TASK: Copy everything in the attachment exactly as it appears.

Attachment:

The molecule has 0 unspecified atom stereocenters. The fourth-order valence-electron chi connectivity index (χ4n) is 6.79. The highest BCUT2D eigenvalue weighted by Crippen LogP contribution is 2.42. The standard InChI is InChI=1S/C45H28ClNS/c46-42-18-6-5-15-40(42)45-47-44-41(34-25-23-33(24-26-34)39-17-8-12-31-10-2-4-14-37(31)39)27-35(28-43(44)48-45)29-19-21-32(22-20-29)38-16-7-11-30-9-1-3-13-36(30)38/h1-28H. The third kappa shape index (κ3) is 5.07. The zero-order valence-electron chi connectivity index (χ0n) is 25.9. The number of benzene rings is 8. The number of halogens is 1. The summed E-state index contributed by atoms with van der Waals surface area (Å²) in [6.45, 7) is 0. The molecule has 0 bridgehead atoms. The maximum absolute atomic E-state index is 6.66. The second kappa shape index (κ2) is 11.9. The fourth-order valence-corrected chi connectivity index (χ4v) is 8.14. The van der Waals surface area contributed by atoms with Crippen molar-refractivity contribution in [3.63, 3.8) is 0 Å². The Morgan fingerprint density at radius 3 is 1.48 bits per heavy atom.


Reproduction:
The molecule has 0 unspecified atom stereocenters. The fourth-order valence-electron chi connectivity index (χ4n) is 6.79. The highest BCUT2D eigenvalue weighted by Crippen LogP contribution is 2.42. The standard InChI is InChI=1S/C45H28ClNS/c46-42-18-6-5-15-40(42)45-47-44-41(34-25-23-33(24-26-34)39-17-8-12-31-10-2-4-14-37(31)39)27-35(28-43(44)48-45)29-19-21-32(22-20-29)38-16-7-11-30-9-1-3-13-36(30)38/h1-28H. The third kappa shape index (κ3) is 5.07. The zero-order valence-electron chi connectivity index (χ0n) is 25.9. The number of benzene rings is 8. The number of halogens is 1. The summed E-state index contributed by atoms with van der Waals surface area (Å²) in [6.45, 7) is 0. The molecule has 0 bridgehead atoms. The maximum absolute atomic E-state index is 6.66. The second kappa shape index (κ2) is 11.9. The fourth-order valence-corrected chi connectivity index (χ4v) is 8.14. The van der Waals surface area contributed by atoms with Crippen molar-refractivity contribution in [3.63, 3.8) is 0 Å². The Morgan fingerprint density at radius 3 is 1.48 bits per heavy atom.